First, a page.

by Carolyn Haines
Growing up in the small town of Lucedale, Mississippi, I looked forward to the Christmas holidays for a number of reasons. I love to sing Christmas carols. Sadly, few people like to hear me sing Christmas carols. One of my friends told me that my singing had been listed as a form of torture by all governmental agencies. Doesn’t matter. I love to sing the carols. “God Rest Ye Merry Gentlemen” is one of my favorites.
At the Haines house we always had a huge cedar tree decorated with all of the heirloom ornaments. We would spend hours getting the lights, ornaments, and icicles just so. (These days, my brother is much better about decorating a tree than I am. Then again he doesn’t have 10 large dogs swarming about.) But the cutting and decorating the tree was a big, big part of the holiday.
As the weather turned crisp and cold, the whole family spent endless afternoons in the fall, driving along dirt roads and stomping through the woods, looking for that perfect cedar tree that was ‘full’ on all sides. And then we’d gather sweet gum balls and pine cones and spray paint them to use as decorations, along with holly, cedar boughs, and magnolia limbs. We had plenty of store-bought decorations, but my family loved making our own, putting our creativity to work.
Food was very important, too. My mother and grandmother were wonderful cooks, and they made the best dressing on the planet. Only Miss Velma Brown can top their dressing—she’s a magical chef. But we had all of the traditional fare from cornbread dressing to pumpkin pies.
I was always put to work peeling oranges and satsumas and cutting them up to make ambrosia. The citrus, coconut and cherry dish was always displayed in a beautiful cut glass bowl. My mother had to watch sharp to be sure one of my uncles didn’t spike the ambrosia with vodka.
We had three pecan trees, and my brothers and I would pick up the nuts. What Mama didn’t need for her cooking, we’d sell at the co-op to get our Christmas spending money (greatly supplemented by our parents, who pretended they didn’t). Some of my best memories involved those brisk afternoons as my brothers and I hunted the pecans and plotted what to get my parents and grandmother as gifts.
My mother always made fruitcakes and candies, and she made gift boxes for all of our teachers. (God knows those poor teachers needed more than candy for having put up with us for half a year. They deserved hazardous duty pay.) Cracking and shelling the pecans was a pain, but making the candy was bliss. Martha Washington balls, divinity, pralines, fingers, date loaf—incredible homemade candies. I try to continue the tradition of candy making, but I don’t have the touch with the spun sugar to make divinity. I am not the cook that my mother was.
But Christmas wasn’t all candy and food. There was always a big Christmas adventure.
When I was fifteen, I was at the center of the Christmas adventure. A friend invited me on a hayride for the high school band. I wasn’t in the band (no musical talent at all). So we loaded up in two flatbed wagons pulled by a tractor. I was on the back of the first wagon, sitting with my legs hanging down. Ricky Ham was playing his guitar and we were all singing away. (Note how singing creeps up—and then things happen.) I was happy as a pig in mud (that’s a bit of foreshadowing there) and if my voice was terrible, no one said so.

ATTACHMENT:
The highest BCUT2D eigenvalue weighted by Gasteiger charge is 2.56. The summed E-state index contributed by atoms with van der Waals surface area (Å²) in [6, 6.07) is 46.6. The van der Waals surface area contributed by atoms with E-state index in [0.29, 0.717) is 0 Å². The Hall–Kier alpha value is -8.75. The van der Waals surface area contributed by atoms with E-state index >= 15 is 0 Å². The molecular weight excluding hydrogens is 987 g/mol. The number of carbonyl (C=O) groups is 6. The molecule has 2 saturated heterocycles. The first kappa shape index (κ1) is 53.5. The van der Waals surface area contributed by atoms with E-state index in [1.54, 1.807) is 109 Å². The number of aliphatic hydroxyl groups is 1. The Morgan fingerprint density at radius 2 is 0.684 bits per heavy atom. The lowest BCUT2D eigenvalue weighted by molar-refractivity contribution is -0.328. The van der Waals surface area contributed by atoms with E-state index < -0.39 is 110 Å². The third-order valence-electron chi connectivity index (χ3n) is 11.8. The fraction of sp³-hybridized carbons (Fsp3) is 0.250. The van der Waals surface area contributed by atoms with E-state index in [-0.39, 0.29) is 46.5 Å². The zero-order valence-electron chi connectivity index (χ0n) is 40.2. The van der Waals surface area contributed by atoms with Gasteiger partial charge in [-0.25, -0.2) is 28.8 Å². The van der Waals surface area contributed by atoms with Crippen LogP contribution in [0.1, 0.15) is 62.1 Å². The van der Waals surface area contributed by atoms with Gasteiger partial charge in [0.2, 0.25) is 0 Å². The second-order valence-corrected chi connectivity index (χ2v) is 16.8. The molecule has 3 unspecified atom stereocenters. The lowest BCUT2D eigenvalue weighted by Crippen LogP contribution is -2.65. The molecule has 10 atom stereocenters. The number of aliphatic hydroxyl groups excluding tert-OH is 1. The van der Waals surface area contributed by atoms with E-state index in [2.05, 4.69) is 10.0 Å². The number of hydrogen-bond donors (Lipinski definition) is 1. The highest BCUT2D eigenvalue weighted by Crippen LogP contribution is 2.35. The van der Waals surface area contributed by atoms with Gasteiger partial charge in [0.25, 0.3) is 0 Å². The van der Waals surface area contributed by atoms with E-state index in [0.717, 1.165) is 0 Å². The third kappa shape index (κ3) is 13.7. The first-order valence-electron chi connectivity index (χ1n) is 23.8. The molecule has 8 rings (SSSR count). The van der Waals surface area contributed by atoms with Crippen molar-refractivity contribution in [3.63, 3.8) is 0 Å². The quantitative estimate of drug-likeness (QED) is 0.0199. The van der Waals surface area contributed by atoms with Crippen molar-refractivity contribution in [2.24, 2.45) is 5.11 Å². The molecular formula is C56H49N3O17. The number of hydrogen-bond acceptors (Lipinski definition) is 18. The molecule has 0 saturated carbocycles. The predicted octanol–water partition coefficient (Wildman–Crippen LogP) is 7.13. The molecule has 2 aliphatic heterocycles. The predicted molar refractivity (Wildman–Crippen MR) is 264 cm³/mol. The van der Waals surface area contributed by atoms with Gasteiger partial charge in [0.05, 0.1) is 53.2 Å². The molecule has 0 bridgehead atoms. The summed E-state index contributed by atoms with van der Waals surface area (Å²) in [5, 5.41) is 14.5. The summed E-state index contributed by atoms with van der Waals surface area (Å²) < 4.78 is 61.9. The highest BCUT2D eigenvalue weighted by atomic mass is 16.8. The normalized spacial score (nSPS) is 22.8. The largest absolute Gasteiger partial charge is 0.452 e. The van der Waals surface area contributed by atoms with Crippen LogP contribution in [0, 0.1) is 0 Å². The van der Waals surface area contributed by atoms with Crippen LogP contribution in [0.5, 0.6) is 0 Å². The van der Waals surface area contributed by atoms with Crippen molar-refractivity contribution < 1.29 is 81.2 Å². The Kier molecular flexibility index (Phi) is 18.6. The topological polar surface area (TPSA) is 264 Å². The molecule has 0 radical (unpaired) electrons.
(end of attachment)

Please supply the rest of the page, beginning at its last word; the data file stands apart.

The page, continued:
I’m not exactly certain what happened next. The wagon lurched, and somehow I was thrown under the second wagon. I was run over by 4 wheels.
Lucky for me, it had rained that day and the road was mushy. When the hayride ran over me, it sort of pushed me down into the muddy road. I came out from under the wagon to a terrible wailing. All of my friends were screaming and crying and the hayride stopped.
Everyone jumped down and came to pull me out of the mud. I had a broken leg and part of my ear was almost torn off, but you know, it wasn’t bad considering how many wheels had bumped over me.
It could have been a whole lot worse, but that ended the Christmas hayride tradition.
A week or so later, when I was able to get up and use crutches to get to the front door, some of the students from the high school came and caroled me. So one tradition died and another began.
Traditions are important to me, and to my character Sarah Booth Delaney. To that end, I’ve written another Bones Christmas story. Sarah Booth (in the Southern tradition of using both first and middle names) has only one wish this Christmas—
…She wants the perfect Christmas holiday. Even with the dissolution of her engagement, she refuses to lose her Christmas spirit. But when Theodora Prince–an ex classmate and current Pastor’s wife–comes calling with a year-old case and cash upfront, Sarah Booth must find the truth about the boys who ruined last year’s Christmas pageant in time to stop them from doing it again.
Jingle Bones, an e-original Christmas story featuring Mississippi PI Sarah Booth Delaney, offers all the Southern charm and zany adventure Carolyn Haines’s fans have come to expect–and more.
In this short story, I was able to fulfill one of my Christmas wishes—to write a humorous Christmas pageant. It’s a fine tradition for writers to come up with the wildest Christmas pageant tale.
Here, in Jingle Bones, I did my best, folks.
The original e-story goes on sale Oct. 13 for $1.99. (It’s available for pre-order now.) It will also be available as an audio story (narrated by the fabulous Kate Forbes and produced by Recorded Books) on Dec. 6.
Merry Christmas, just a little early. From me and Sarah Booth. And if you have any doubts about my singing, watch this.
Do you have any crazy Christmas stories? You know you can make them up! I won’t mind. I’ll be giving away 2 free downloads of Jingle Bones to 2 lucky people who post a tall tale.
Jingle Bones can be purchased in eBook format for/from: